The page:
Featuring previously unseen pieces, this most wide-ranging exhibition of Edward Bawden’s work to date aims to highlight his forgotten achievements as an artist.
Hundreds, if not thousands of people pass by an Edward Bawden (1903-89) design every day. On the wall of Victoria underground station is Queen Victoria in silhouette, a cameo-like portrait in tiles. Bawden was also behind the ‘puzzled lion and startled unicorn’ Observer masthead – in use until 1989 – as well as a series of much-loved illustrations for Aesop’s Fables and adverts for Shell, Penguin and Fortnum & Mason. However, though prevalent, his work and in particular his stature as an artist hasn’t been properly recognised – until now.
Dulwich Picture Gallery’s major retrospective – which includes 170 works, incorporating previously unseen pieces – sets out to raise his public standing, and to honour the lack of distinction Bawden himself drew between fine art and commercial design.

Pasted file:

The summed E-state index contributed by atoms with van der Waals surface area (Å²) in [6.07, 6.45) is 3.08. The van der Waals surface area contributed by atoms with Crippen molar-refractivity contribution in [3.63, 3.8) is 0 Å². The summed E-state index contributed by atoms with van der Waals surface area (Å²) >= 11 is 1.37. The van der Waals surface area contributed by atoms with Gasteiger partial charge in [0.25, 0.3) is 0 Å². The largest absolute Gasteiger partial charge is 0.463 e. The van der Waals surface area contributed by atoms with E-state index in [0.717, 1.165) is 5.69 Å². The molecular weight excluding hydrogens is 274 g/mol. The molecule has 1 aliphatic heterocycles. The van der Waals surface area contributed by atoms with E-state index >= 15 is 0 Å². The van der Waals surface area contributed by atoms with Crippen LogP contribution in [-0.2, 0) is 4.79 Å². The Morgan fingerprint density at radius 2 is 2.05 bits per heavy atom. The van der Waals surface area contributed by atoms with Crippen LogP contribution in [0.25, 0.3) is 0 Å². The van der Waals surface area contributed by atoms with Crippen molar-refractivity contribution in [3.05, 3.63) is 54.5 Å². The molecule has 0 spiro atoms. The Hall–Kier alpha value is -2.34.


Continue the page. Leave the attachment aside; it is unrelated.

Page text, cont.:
Highlights of this wide-ranging show include 20 rarely seen portraits from his time as an official war artist in the Second World War, which span North Africa, the Middle East and Europe and encompass Bawden’s first dedicated depictions of the human figure.
Another section of the exhibition simply documents Bawden’s love of place and architecture, setting Essex churches alongside the Ethiopian palaces he encountered on his travels.
Bawden’s creative versatility and rich artistic imagination is captured in archival material such as his personal blotter, on loan for the first time, and designs ranging from commercial works to the floral linocuts and book illustrations he created for his children. In this way, the exhibition encapsulates the essence of Bawden’s practice: humorous, skilled and of continued resonance.